8
   

Four Dead In O-Hi-O

 
 
Setanta
 
  2  
Reply Wed 5 May, 2010 07:08 am
@High Seas,
I'm aware of your delusion that you are the champion of truth and justice. That is not any good reason for me to believe that. The contention that the legal whitewash of the Guard's behavior at Kent State involved a unbiased and thorough consideration of all the "facts" would be laughable, were it not the subject of an unnecessary tragedy. You have not responded to the point that time and again, professional police forces dealt with far more volatile situations without resort to the use of wholesale lethal force. Please tell me when a professional police force resorted to volleys of rifle fire to respond to student protesters.
0 Replies
 
msolga
 
  3  
Reply Wed 5 May, 2010 07:08 am
@High Seas,
High Seas, sometimes "the rules" are anti-democratic & should be challenged. And perhaps the law was an ass in upholding such rules? The presence of armed soldiers on a college campus would seem to me to be more of a provocation than anything else.

Setanta
 
  2  
Reply Wed 5 May, 2010 07:12 am
@msolga,
msolga wrote:
The presence of armed soldiers on a college campus would seem to me to be more of a provocation than anything else.


A good point worth repeating. It is also worth noting that Jim Rhodes, then Governor of Ohio, was hoping to burnish his Republican credentials in the hope of a run for the presidency by looking tough on student protesters. The Guard arrived at Kent, Ohio, with permission to carry loaded weapons because Rhodes had decided to "get tough" with the students.
High Seas
 
  -1  
Reply Wed 5 May, 2010 07:14 am
@msolga,
msolga wrote:
The presence of armed soldiers on a college campus would seem to me to be more of a provocation than anything else.

Yes, that point came up in most subsequent legal proceedings, which twice reached the Supreme Court. Again, the original link makes that clear:
Quote:
In May 1972, the AMERICAN CIVIL LIBERTIES UNION (ACLU) filed several suits totaling $12 million in damages in federal district court against the Ohio National Guard and the State of Ohio. More than a year later, in August 1973, the Justice Department announced that it would reopen its investigation. Also in 1973, a federal grand jury reviewed Justice Department evidence and issued indictments against eight former guardsmen, officially charging them with violating the CIVIL RIGHTS of students. In 1974, a federal district judge acquitted the guardsmen of all charges, ruling that U.S. prosecutors failed to prove willful or intentional deprivation of civil rights.

Read more: Kent State Student Killings http://law.jrank.org/pages/7983/Kent-State-Student-Killings.html#ixzz0n3nlbk4q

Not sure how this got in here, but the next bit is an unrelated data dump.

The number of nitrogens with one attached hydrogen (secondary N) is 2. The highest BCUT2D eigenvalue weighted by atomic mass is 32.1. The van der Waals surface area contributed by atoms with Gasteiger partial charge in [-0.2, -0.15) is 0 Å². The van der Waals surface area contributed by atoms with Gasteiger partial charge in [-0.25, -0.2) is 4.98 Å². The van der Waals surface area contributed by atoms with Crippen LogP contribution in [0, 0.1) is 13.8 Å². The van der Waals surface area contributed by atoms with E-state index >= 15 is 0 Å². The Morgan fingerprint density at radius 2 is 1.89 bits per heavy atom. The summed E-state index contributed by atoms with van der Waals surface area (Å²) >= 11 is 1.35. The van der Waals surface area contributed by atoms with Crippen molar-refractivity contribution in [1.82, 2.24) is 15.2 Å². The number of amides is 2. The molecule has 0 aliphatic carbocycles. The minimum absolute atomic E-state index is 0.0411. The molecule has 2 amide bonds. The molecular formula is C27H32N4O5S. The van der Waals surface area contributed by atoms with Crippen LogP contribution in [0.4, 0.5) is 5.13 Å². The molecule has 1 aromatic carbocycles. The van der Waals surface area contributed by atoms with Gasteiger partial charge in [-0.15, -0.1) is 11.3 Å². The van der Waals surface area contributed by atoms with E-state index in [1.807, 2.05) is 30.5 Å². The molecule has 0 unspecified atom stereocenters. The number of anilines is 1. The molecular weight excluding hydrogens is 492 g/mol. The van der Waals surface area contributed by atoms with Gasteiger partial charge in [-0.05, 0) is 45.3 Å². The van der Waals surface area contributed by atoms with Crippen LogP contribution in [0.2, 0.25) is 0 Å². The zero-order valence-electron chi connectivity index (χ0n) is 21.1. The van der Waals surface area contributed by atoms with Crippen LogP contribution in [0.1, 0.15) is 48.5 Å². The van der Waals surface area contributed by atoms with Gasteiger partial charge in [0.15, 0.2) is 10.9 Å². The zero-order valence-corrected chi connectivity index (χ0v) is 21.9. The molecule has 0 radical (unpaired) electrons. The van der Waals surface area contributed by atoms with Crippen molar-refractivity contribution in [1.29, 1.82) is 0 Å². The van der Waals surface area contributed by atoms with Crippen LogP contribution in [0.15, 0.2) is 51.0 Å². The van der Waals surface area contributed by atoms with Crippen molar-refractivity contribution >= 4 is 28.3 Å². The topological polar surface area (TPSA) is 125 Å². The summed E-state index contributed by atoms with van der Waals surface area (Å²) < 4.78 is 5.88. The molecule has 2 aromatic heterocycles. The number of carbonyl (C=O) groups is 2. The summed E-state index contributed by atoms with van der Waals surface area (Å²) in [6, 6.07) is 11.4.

OmSigDAVID
 
  -1  
Reply Wed 5 May, 2010 07:16 am
@Setanta,
Setanta wrote:
Always the jackass, HS . . . if there is no dispute, then tell that to David,
who was the clown claiming there were no gas masks.
I do not remember hearing
of any gas masks at the time. The evidence presented here now
suggests that there were gas masks at the scene,
tho not necessarily at the time of the shooting.




Quote:
The legal whitewash of the event leaves me unimpressed. Plenty of protesters threw rocks in Chicago in 1968
That seems unlikely; the streets of Chicago are paved.
I 've been to Chicago and I saw no rocks lying on the paved roads nor on the paved sidewalks.
Admittedly, I have not been to the site of the convention.





Setanta wrote:
and despite the brutality of which the Chicago police were accused, they didn't seem to need to resort to lethal force to deal with the situation. The "Days of Rage" march in Chicago in 1969 involved thousands of demonstrators and included incidents of rock-throwing and the wanton destruction of property. The police did not resort to lethal force.
Maybe the police were not getting hit with rocks.


Setanta wrote:
I'm not surprised that a shill for conservative hysteria like you defends these shootings, though.
Well, we always care what surprizes u, Setanta. That 's the important thing.





David
Setanta
 
  3  
Reply Wed 5 May, 2010 07:23 am
@OmSigDAVID,
OmSigDAVID wrote:
The evidence presented here now
suggests that there were gas masks at the scene,
tho not necessarily at the time of the shooting. (emphasis added)


http://i39.photobucket.com/albums/e164/bobgeiger/Kent_State_Guardsmen.jpg

http://alancanfora.com/images/mi.jpg

Are you getting so old that your eyesight is failing you?

Are you suggesting that there were rocks on the streets and sidewalks of Kent State University? Do you really lack sufficient imagination to understand that people who throw rocks provide themselves for the eventuality that there will be no rocks lying in the streets?
OmSigDAVID
 
  0  
Reply Wed 5 May, 2010 07:25 am
@msolga,
msolga wrote: